The faith that Abram demonstrates and for which he receives righteous accreditation from God (Genesis 15:6) proves frail in Genesis 16. Instead of trusting God to give Abram an heir who will have descendants as numerous as the stars (Genesis 15:4-5), he takes matters into his own hands. At the urging of his wife, Sarai, Abram has sex with her servant named Hagar. This leads to trouble. Sarai, as no surprise, becomes jealous of Hagar. Hagar is cast out of the home, making Hagar incredibly vulnerable. God hears Hagar’s cry of destitution, for she and her child would have certainly died without intervention. This action proves “The Lord is a refuge for the oppressed, a stronghold in a time of trouble” (Psalm 9:9).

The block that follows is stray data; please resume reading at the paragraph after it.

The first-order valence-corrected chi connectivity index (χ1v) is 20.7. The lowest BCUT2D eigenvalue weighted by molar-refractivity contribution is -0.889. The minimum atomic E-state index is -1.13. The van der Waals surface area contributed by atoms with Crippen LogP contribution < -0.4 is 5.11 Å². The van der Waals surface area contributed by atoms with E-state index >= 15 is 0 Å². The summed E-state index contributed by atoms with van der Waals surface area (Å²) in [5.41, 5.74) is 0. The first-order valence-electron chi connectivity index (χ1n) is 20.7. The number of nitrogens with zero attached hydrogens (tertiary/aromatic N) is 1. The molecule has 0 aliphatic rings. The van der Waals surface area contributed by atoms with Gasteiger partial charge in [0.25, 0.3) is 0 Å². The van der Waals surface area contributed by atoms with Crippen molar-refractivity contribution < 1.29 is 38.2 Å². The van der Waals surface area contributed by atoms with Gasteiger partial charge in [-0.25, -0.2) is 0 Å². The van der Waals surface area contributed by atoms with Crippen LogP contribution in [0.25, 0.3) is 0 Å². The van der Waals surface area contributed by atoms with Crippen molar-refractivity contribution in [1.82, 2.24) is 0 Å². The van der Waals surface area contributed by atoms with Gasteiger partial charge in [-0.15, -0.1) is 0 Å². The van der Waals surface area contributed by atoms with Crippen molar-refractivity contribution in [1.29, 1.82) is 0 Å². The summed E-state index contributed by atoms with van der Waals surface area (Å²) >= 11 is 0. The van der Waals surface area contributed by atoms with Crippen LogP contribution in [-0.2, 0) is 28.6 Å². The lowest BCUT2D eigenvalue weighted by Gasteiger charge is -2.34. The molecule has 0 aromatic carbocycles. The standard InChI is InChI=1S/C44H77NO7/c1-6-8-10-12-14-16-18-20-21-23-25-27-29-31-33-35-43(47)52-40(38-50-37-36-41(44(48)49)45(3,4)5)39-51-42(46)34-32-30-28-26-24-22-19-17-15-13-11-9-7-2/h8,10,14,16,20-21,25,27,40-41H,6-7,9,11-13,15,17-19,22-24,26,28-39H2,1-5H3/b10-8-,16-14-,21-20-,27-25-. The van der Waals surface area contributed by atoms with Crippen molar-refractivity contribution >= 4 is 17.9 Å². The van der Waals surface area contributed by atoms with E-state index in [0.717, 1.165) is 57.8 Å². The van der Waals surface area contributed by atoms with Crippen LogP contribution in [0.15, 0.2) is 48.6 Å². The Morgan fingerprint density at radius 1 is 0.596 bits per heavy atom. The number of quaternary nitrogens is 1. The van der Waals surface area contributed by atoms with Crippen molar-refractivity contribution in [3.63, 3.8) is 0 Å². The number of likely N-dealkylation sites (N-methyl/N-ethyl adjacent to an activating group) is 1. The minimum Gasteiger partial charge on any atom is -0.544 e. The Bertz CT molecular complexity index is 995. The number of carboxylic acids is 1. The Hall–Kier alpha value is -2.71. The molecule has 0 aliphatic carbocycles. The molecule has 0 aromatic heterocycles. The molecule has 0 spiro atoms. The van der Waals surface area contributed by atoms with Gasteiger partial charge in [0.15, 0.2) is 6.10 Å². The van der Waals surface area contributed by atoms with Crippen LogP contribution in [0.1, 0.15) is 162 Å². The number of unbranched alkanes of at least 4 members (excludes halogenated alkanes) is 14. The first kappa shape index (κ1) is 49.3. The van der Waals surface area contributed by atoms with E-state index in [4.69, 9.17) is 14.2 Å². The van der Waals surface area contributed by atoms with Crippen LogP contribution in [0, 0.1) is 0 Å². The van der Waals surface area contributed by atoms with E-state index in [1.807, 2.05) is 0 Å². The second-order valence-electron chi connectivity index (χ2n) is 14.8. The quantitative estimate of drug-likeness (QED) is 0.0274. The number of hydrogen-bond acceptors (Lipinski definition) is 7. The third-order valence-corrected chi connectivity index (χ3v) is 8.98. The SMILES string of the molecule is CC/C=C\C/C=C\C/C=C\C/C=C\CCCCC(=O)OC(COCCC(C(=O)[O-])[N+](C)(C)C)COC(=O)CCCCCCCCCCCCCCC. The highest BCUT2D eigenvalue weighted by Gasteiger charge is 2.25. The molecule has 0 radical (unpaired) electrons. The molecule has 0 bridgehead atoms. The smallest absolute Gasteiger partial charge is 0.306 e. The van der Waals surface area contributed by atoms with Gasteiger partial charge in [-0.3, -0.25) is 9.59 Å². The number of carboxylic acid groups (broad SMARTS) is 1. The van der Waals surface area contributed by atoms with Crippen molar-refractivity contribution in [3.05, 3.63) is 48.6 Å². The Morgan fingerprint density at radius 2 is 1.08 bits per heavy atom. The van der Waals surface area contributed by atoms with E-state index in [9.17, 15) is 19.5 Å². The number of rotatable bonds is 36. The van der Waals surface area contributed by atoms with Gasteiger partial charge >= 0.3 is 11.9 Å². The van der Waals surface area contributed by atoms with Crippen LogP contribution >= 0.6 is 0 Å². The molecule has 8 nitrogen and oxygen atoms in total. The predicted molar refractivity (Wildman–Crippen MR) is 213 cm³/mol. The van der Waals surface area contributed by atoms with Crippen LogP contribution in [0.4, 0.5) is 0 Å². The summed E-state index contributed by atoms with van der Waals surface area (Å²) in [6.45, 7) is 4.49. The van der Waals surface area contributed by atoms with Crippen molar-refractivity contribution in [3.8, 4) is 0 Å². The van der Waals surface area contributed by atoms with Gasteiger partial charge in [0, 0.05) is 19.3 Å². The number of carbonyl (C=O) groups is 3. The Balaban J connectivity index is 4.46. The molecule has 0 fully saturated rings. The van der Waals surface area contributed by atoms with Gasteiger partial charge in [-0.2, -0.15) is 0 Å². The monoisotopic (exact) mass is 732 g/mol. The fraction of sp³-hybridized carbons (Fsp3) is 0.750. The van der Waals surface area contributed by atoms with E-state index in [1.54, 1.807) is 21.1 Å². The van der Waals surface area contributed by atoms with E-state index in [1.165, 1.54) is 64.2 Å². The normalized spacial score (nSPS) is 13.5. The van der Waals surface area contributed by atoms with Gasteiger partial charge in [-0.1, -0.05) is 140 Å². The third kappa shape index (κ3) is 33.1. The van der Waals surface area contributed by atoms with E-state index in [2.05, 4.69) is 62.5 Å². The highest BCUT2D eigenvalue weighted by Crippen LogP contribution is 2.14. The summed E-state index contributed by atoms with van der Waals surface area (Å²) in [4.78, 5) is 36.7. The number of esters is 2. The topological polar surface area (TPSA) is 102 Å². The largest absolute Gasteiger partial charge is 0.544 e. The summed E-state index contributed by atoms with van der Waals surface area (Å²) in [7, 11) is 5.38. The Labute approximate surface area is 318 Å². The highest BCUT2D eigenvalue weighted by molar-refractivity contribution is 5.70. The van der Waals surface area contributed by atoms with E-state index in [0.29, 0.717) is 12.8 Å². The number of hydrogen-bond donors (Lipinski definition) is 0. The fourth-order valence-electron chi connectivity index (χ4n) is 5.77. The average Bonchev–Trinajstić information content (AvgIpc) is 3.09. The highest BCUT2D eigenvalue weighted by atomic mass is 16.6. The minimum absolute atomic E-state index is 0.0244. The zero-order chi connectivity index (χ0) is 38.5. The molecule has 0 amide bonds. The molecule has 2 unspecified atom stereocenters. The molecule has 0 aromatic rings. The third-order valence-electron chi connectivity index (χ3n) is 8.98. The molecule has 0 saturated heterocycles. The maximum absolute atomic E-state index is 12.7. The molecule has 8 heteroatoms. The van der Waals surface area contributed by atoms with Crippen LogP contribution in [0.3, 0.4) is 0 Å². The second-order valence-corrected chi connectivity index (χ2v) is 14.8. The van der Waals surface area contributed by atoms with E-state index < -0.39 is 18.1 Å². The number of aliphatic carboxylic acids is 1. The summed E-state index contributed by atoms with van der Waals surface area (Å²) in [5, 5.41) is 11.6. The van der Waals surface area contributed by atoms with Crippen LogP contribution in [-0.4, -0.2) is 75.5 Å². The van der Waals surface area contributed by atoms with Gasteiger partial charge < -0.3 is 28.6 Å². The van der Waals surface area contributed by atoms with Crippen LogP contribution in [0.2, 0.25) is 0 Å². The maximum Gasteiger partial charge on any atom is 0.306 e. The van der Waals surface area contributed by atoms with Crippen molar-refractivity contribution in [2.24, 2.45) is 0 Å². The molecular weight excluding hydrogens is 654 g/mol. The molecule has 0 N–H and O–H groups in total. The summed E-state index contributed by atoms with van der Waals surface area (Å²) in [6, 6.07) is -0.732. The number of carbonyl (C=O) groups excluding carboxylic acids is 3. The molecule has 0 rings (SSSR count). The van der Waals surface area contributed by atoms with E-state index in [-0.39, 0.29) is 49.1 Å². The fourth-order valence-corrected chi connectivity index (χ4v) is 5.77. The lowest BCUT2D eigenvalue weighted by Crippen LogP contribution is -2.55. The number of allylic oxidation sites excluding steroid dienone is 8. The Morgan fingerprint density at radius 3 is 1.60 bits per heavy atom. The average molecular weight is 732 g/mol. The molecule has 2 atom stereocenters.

But Abram, too, receives kindness and love from God. This story shows that even those God calls righteous—like drunken Noah and lying and distrustful Abram—have sins that God forgives. This will be one of many examples that contradict the popular idea that the God of the Old Testament is vengeful and hateful in contrast to the gracious God of the New Testament. The Old Testament is, at least, the story of God being gracious over and over to people who do not deserve such kindness or promises. God certainly judges in the Old Testament, but His kindness always overshadows His judgment. Grace to and through Abram’s seed will define the plot of the Old Testament.